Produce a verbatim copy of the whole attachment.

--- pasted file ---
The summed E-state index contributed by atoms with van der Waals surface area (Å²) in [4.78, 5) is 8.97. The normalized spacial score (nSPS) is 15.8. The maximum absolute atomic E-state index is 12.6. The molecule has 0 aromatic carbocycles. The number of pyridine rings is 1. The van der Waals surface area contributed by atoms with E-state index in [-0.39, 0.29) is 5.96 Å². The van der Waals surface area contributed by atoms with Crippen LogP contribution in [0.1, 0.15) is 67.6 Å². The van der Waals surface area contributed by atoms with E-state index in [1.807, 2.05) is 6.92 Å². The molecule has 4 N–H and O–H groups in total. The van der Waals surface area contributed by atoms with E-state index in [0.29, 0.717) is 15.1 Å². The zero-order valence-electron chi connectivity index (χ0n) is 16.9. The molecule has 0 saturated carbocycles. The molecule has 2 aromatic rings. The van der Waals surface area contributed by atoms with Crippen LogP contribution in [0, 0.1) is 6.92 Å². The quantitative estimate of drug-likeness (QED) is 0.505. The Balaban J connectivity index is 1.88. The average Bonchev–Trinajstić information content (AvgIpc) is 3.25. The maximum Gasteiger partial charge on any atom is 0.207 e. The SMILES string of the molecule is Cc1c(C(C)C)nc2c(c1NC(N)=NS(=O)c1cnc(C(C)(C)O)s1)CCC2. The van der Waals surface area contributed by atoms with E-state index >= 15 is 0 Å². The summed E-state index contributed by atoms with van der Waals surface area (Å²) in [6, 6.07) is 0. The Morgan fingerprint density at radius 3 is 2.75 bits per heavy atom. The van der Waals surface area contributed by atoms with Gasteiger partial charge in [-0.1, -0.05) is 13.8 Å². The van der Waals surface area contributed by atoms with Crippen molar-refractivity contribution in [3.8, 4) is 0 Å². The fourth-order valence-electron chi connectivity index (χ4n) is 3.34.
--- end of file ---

The summed E-state index contributed by atoms with van der Waals surface area (Å²) in [4.78, 5) is 8.97. The normalized spacial score (nSPS) is 15.8. The maximum absolute atomic E-state index is 12.6. The molecule has 0 aromatic carbocycles. The number of pyridine rings is 1. The van der Waals surface area contributed by atoms with E-state index in [-0.39, 0.29) is 5.96 Å². The van der Waals surface area contributed by atoms with Crippen LogP contribution in [0.1, 0.15) is 67.6 Å². The van der Waals surface area contributed by atoms with E-state index in [1.807, 2.05) is 6.92 Å². The molecule has 4 N–H and O–H groups in total. The van der Waals surface area contributed by atoms with E-state index in [0.29, 0.717) is 15.1 Å². The zero-order valence-electron chi connectivity index (χ0n) is 16.9. The molecule has 0 saturated carbocycles. The molecule has 2 aromatic rings. The van der Waals surface area contributed by atoms with Crippen LogP contribution in [0, 0.1) is 6.92 Å². The quantitative estimate of drug-likeness (QED) is 0.505. The Balaban J connectivity index is 1.88. The average Bonchev–Trinajstić information content (AvgIpc) is 3.25. The maximum Gasteiger partial charge on any atom is 0.207 e. The SMILES string of the molecule is Cc1c(C(C)C)nc2c(c1NC(N)=NS(=O)c1cnc(C(C)(C)O)s1)CCC2. The van der Waals surface area contributed by atoms with E-state index >= 15 is 0 Å². The summed E-state index contributed by atoms with van der Waals surface area (Å²) in [6, 6.07) is 0. The Morgan fingerprint density at radius 3 is 2.75 bits per heavy atom. The van der Waals surface area contributed by atoms with Gasteiger partial charge in [-0.1, -0.05) is 13.8 Å². The van der Waals surface area contributed by atoms with Crippen molar-refractivity contribution in [3.8, 4) is 0 Å². The fourth-order valence-electron chi connectivity index (χ4n) is 3.34.